NAIROBI, May 14 (Xinhua) -- A greenhouse stands in Vincent Mutua's compound in Kitengela, a suburb on the outskirts of Nairobi, Kenya's capital.
Until the middle of last year, Mutua was using the structure to grow a variety of crops that include tomatoes, capsicum and cucumbers for sale.
But he was in January forced to replace the greenhouse polythene cover with a shade net after suffering several crop losses.
"The polythene cover could not work well with the current unpredictable weather. The lengthy dry spell that hit the country from the third quarter of 2017 to April this year made growing crops in the greenhouses challenging because the inside temperatures could get too high, killing the plants," Mutua said recently.
He is among a growing number of farmers in the east African nation who are ditching the traditional greenhouse polythene covers for shade nets as the vagaries of climate change bite.
Over the years, greenhouses have been seen as the best bet for food secure nations across the world.
But in Kenya, with the weather oscillating from one extreme to another, farmers are finding it harder to use the traditional polythene-covered greenhouses as they have done for years.
The past months have seen Kenya experience unusually dry spell with temperatures in some parts of the country soaring to 36 degrees Celsius, according to the Meteorological Department.
The high temperatures led to high disease and pest incidences with the worst affected being growers of tomatoes, capsicum and leafy vegetables.
In the case of vegetables, the crops become yellow or wither due to the high humidity caused by high temperatures.
"In March, I opened the door of my greenhouse and found my spinach leaves turning yellow. At first I thought it was a disease and even applied some chemicals but later I realized it was the high temperature that was killing the crop," recounted farmer Cosmas Zenje.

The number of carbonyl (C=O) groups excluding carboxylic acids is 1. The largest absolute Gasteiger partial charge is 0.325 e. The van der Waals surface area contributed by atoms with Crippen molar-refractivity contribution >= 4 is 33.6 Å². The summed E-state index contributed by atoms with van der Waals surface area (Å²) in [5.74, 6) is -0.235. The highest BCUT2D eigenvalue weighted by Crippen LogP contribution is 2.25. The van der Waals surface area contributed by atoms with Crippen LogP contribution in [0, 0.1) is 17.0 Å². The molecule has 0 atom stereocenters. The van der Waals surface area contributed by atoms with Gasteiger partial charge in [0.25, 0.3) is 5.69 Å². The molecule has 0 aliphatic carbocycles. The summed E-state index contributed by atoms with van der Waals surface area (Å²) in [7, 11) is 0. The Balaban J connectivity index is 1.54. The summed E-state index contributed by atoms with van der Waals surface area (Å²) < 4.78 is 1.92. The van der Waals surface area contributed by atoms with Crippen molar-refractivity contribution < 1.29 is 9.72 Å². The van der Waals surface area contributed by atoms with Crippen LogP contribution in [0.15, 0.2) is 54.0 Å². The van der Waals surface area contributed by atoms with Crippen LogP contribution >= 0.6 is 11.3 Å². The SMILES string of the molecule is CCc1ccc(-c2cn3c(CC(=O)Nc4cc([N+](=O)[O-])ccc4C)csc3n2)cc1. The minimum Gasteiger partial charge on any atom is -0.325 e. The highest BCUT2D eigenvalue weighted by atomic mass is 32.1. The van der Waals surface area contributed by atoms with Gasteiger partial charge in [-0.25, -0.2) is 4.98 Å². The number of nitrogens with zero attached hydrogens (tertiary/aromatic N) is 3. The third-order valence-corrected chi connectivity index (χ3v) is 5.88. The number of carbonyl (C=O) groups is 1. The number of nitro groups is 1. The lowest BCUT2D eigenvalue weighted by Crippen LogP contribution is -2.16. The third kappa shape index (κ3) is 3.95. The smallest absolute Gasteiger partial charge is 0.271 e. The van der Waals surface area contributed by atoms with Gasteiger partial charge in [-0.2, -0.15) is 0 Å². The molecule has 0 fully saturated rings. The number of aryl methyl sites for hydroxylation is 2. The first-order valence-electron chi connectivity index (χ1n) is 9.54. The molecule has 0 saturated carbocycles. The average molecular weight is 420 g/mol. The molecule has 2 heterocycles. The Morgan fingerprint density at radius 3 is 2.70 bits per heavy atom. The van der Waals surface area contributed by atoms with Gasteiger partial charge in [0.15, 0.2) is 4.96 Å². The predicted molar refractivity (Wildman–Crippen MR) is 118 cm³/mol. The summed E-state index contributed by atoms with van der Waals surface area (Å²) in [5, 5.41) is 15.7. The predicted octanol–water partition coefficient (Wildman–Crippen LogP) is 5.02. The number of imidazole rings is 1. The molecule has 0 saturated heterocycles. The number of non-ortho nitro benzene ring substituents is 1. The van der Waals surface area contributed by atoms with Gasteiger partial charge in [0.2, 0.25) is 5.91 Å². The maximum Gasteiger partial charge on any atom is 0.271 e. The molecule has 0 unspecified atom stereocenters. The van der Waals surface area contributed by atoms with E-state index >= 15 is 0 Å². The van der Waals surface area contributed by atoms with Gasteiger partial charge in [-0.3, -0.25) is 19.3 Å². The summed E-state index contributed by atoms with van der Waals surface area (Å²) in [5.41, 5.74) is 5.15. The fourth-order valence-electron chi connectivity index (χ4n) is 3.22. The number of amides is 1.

Zenje farms in Kilifi at the coast, one of the areas that is worst hit by the high temperatures.
For tomatoes and capsicum, high humidity inside the plastic-filmed greenhouses is the main cause of bacterial wilt, a deadly disease that wipes out the crops.
Though expensive, Zenje has also embraced shade nets to survive in farming amid the drastic effects of climate change.
Beatrice Macharia of Growth Point agro-consultancy noted that with the dry period dominating the weather pattern in Kenya, shade nets have become a better alternative to plastic film since they allow good air circulation in the structures.
"Most traditional greenhouses have one or two windows, which initially was enough for air circulation when the temperatures were moderate but with the dry spell dominating, farmers have no choice but to embrace shade nets if they are to continue farming. The structures allow free passage of air since they are porous," she said.
She noted that if the outside temperature is about 30 degrees Celsius, inside a plastic film greenhouse, temperature will range from 31 to 41 Celsius.
According to her, unlike plastic film greenhouses, farmers can choose less density shade nets for colder areas and high density for hotter areas or combine both on the roofs and walls to create ideal environments.
It costs an average of 80,000 shillings (about 800 U.S. dollars) to buy a standard greenhouse, but for shade nets, the price could rise to about 1,000 dollars.
Kenyan farmers, therefore, have to dig deeper into their pockets as beat the unfavorable weather.